Boston Celtics 2015 Draft Profiles
Myles Turner
Myles Turner
F | 6'11" | 240 LBS.
10.1 PPG | 6.5 RPG | 0.6 APG

Video

Draft Profile Video: Myles Turner

Amanda Pflugrad talks with Sports Illustrated Senior Writer Chris Mannix about Texas center Myles Turner and what skills he might bring to the league.
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Draft Profile Video: Myles Turner

Amanda Pflugrad talks with Sports Illustrated Senior Writer Chris Mannix about Texas center Myles Turner and what skills he might bring to the league.
Jun 21, 2015  |  04:50

2015 NBA Combine - Myles Turner

Listen to Miles Turner at the NBA Combine in Chicago.
Jun 21, 2015  |  02:23

Opinions expressed on this page are solely those of the author(s) and don't represent the opinions of the Celtics front office.

NBA Draft Combine Measurements

Body/Anthropometric Measurements
Body Fat % 9.30%
Hand Length 9.25"
Hand Width 9.25"
Height w/o Shoes 6'9.75"
Height w/ Shoes 6'11.5"
Standing Reach 9'4.0"
Weight 238.6
Wingspan 7'4.0"
Physical Tests (Did Not Participate)
Lane Agility -
Shuttle Run -
Three-Quarter Court Sprint -
Standing Vertical Leap -
Max Vertical Leap -
Body/Anthropometric Measurements
Body Fat % Hand Length Hand Width Height w/o Shoes Height w/ Shoes Standing Reach Weight Wingspan
9.30 9.25" 9.25" 6'9.75" 6'11.5" 9'4.0" 238.6 7'4.0"
Physical Tests (Did Not Participate)
Lane Agility Shuttle Run 3/4 Court Sprint Standing Vertical Leap Max Vertical Leap
- - - - -

Pros/Cons

Pros Cons
High Motor Shot Selection
Length Pure Athleticism
Rim Protection Strength
Shooting -
Screening -

Why You Might Know Him

The country sat in anticipation last spring, anxiously awaiting Myles Turner’s college decision. Of the top seven recruits on the 2014 ESPN 100, Turner (ranked No. 2) was the only one who didn’t commit by mid-November 2013. He kept us waiting until the last day of April, when he finally committed to Texas. Though he couldn’t lead the Longhorns past the second round, Turner made his mark as a defensive blockade and a face-up force on the offensive end.

Scouting Report

I project Myles Turner as a center in the NBA. He’s got incredible length, standing in at 6-foot-11 ½ with a 7-foot-4 wingspan, and he has great hands. He’s super active at both ends of the court. You never need to worry about him being plugged in. He does not have a well-rounded game offensively but he does bring a lot to the table. He can post up and extend out to the 3-point line, although his perimeter shot is very erratic. I think he’ll develop an NBA 3-point shot that draws respect, but I don’t expect him to become an elite 3-point shooter. Most of Turner’s offense comes via the jump shot, either from the block, in the midrange, or from long distance. He rarely makes a post move to take a jump hook, layup, or any other shot around the basket. He has a heavy tendency to turn over his right shoulder to get his shot off; it’s his go-to move. Turner’s release is ultra quick for a big man. The problem is that sometimes it’s a little too quick for his own good. In other words, he sometimes worries about getting the shot off as quickly as possible, rather than taking his time to go through a fluid and consistent release. Turner needs to learn his limitations and refine his shot selection. I think he can be a true weapon in the NBA as a screener. He already uses a nice, wide base on his screens, and if and when he puts on weight and strength, he’s going to pick off guards left and right with that big body. He’s a good but not great rebounder whose length makes up for his sub-elite instincts. He does use his large frame to box out, rather than just reaching for loose balls. Defensively, he’s an excellent shot blocked off of the weak side. He has great shot-blocking instincts and is always ready to provide help and rim protection. His combination of length and shot-blocking instincts allows him to really affect shots, whether it be as a help defender or as a primary defender on a post up or spotter. He’s not the most agile big man in the world, but his big strides help him to cover a lot of ground quickly. His lack of speed and athleticism does worry me. I think he could really struggle against some of the more athletic big men in the league. That being said, he’s still a great prospect. He has a high motor, protects the rim and can shoot it. Those are all highly coveted characteristics and skills.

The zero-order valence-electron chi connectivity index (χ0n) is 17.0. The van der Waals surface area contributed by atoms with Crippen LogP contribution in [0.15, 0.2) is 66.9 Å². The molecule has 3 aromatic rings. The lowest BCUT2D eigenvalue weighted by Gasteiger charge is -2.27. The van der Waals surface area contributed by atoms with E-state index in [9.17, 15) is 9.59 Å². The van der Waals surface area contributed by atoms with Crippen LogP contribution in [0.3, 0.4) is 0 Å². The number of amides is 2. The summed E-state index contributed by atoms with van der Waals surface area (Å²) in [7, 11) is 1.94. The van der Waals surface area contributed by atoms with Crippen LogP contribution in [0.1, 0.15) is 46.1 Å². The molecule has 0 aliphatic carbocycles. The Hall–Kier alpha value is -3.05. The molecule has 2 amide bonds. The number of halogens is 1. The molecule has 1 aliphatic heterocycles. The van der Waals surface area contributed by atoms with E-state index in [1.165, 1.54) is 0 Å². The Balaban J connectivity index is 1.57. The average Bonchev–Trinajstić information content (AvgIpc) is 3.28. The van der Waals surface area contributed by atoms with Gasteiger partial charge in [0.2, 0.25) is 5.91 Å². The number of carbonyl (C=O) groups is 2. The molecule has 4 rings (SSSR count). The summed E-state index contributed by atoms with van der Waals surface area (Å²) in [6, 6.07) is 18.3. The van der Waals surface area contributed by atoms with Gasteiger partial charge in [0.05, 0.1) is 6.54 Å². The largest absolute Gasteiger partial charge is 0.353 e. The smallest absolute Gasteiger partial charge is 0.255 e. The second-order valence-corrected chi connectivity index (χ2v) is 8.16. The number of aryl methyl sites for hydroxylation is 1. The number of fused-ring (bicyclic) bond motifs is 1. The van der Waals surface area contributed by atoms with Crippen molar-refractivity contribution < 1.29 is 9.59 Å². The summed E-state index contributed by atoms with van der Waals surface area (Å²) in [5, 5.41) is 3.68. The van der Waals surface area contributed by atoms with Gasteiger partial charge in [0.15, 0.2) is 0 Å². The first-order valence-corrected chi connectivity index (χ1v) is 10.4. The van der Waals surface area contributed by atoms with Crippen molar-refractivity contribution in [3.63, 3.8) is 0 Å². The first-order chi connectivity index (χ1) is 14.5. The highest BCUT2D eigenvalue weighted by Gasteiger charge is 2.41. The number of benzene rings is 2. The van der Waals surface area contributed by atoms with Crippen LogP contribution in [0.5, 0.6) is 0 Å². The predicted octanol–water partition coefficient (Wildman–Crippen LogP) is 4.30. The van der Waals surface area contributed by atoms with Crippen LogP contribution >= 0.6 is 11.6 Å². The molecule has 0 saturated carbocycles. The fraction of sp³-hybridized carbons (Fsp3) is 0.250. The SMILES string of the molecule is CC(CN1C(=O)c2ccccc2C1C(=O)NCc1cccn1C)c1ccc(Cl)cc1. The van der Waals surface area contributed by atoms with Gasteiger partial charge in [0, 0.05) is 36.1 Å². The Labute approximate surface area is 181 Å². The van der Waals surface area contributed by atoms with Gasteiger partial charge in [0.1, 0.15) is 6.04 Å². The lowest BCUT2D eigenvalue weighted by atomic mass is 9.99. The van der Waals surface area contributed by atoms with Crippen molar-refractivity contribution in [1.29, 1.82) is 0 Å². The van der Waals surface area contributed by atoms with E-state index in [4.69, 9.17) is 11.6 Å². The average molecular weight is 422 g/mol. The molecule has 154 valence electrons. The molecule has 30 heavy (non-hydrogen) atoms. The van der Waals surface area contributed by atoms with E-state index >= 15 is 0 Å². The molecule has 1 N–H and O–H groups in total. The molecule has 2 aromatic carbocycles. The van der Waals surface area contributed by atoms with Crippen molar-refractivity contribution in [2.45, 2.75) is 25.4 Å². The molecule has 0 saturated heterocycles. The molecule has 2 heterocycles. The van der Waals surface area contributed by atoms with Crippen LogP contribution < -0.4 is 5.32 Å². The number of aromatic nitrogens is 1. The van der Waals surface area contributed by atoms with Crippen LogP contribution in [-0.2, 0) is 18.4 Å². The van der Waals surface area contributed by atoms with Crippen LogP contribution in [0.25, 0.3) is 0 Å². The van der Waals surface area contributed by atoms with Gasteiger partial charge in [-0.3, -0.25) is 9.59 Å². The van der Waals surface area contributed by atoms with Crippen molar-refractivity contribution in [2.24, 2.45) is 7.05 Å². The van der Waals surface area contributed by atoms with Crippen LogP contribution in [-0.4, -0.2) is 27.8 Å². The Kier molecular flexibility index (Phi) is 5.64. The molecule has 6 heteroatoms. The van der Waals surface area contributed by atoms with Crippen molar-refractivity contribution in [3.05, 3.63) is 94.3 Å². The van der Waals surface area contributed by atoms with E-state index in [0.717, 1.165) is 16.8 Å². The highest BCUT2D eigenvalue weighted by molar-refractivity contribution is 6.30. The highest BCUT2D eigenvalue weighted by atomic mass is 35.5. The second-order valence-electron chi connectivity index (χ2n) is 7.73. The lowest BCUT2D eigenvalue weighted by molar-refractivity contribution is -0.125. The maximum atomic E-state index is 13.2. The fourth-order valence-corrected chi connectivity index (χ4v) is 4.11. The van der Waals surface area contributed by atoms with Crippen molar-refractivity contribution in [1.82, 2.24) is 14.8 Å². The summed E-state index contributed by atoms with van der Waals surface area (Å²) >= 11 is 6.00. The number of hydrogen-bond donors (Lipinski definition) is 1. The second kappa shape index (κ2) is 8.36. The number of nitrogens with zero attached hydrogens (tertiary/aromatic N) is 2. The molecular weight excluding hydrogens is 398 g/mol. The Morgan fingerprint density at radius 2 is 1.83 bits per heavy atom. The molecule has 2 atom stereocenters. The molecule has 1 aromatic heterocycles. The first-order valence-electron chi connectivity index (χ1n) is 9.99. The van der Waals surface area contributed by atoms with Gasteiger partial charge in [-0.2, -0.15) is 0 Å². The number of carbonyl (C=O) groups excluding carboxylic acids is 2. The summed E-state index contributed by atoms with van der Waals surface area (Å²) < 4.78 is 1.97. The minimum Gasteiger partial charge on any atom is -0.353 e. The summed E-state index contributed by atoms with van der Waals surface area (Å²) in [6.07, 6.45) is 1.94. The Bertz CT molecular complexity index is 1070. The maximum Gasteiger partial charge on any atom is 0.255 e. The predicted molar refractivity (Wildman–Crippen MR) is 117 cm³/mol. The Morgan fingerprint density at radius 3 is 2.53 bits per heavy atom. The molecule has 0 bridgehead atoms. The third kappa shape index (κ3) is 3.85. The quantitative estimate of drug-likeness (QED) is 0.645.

Biography

Turner was born on March 24, 1996 in Bedford, Tex. to David and Mary Turner. He attended Trinity High School in Euless, Tex., where, as a senior, he averaged 18.1 points, 12.2 rebounds and 6.8 blocks per game. During the summer prior to his senior season, Turner won a gold medal for the USA U18 National Team at the 2014 FIBA Americas, setting a team-record 18 blocks during the five-game tournament. Regarded as one of the top prospects in the recruiting class of 2014, Turner was ranked No. 2 on the ESPN 100. He eventually signed with the University of Texas on April 30, 2014. During his freshman season with the Longhorns, he averaged a team-high 6.4 rebounds and was third on the squad in points per game (10.1). Turner led the Big 12 with 89 blocks; teammate Cameron Ridley was a distant second with 60. He also led the conference with an 86.3 defensive rating. On March 30, Turner announced his declaration for the NBA Draft via YouTube.